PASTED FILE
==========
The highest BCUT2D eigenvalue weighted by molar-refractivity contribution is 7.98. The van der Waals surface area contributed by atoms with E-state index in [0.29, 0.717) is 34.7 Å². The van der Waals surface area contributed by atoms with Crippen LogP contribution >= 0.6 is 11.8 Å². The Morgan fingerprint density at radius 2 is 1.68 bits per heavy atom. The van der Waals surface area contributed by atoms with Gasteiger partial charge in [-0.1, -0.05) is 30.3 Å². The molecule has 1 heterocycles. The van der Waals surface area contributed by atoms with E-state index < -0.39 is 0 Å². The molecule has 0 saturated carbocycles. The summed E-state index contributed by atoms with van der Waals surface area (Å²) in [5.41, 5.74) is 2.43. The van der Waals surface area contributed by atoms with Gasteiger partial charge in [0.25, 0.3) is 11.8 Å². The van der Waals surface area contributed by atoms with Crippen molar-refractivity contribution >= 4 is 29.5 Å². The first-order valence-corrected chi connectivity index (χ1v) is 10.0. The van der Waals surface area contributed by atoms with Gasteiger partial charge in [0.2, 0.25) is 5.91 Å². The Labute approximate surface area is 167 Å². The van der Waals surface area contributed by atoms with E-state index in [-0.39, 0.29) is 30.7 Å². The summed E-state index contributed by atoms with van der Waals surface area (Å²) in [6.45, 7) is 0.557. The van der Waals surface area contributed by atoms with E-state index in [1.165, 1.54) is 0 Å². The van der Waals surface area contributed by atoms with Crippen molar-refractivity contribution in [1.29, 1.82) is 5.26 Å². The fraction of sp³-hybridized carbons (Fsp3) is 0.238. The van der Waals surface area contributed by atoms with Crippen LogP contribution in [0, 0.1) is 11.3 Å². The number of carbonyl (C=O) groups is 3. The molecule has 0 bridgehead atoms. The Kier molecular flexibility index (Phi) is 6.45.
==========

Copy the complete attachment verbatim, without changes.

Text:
The highest BCUT2D eigenvalue weighted by molar-refractivity contribution is 7.98. The van der Waals surface area contributed by atoms with E-state index in [0.29, 0.717) is 34.7 Å². The van der Waals surface area contributed by atoms with Crippen LogP contribution >= 0.6 is 11.8 Å². The Morgan fingerprint density at radius 2 is 1.68 bits per heavy atom. The van der Waals surface area contributed by atoms with Gasteiger partial charge in [-0.1, -0.05) is 30.3 Å². The molecule has 1 heterocycles. The van der Waals surface area contributed by atoms with E-state index < -0.39 is 0 Å². The molecule has 0 saturated carbocycles. The summed E-state index contributed by atoms with van der Waals surface area (Å²) in [5.41, 5.74) is 2.43. The van der Waals surface area contributed by atoms with Gasteiger partial charge in [0.25, 0.3) is 11.8 Å². The van der Waals surface area contributed by atoms with Crippen molar-refractivity contribution >= 4 is 29.5 Å². The first-order valence-corrected chi connectivity index (χ1v) is 10.0. The van der Waals surface area contributed by atoms with Gasteiger partial charge in [0.2, 0.25) is 5.91 Å². The Labute approximate surface area is 167 Å². The van der Waals surface area contributed by atoms with E-state index in [-0.39, 0.29) is 30.7 Å². The summed E-state index contributed by atoms with van der Waals surface area (Å²) in [6.45, 7) is 0.557. The van der Waals surface area contributed by atoms with E-state index in [1.165, 1.54) is 0 Å². The van der Waals surface area contributed by atoms with Crippen molar-refractivity contribution in [1.29, 1.82) is 5.26 Å². The fraction of sp³-hybridized carbons (Fsp3) is 0.238. The van der Waals surface area contributed by atoms with Crippen LogP contribution in [0, 0.1) is 11.3 Å². The number of carbonyl (C=O) groups is 3. The molecule has 0 bridgehead atoms. The Kier molecular flexibility index (Phi) is 6.45.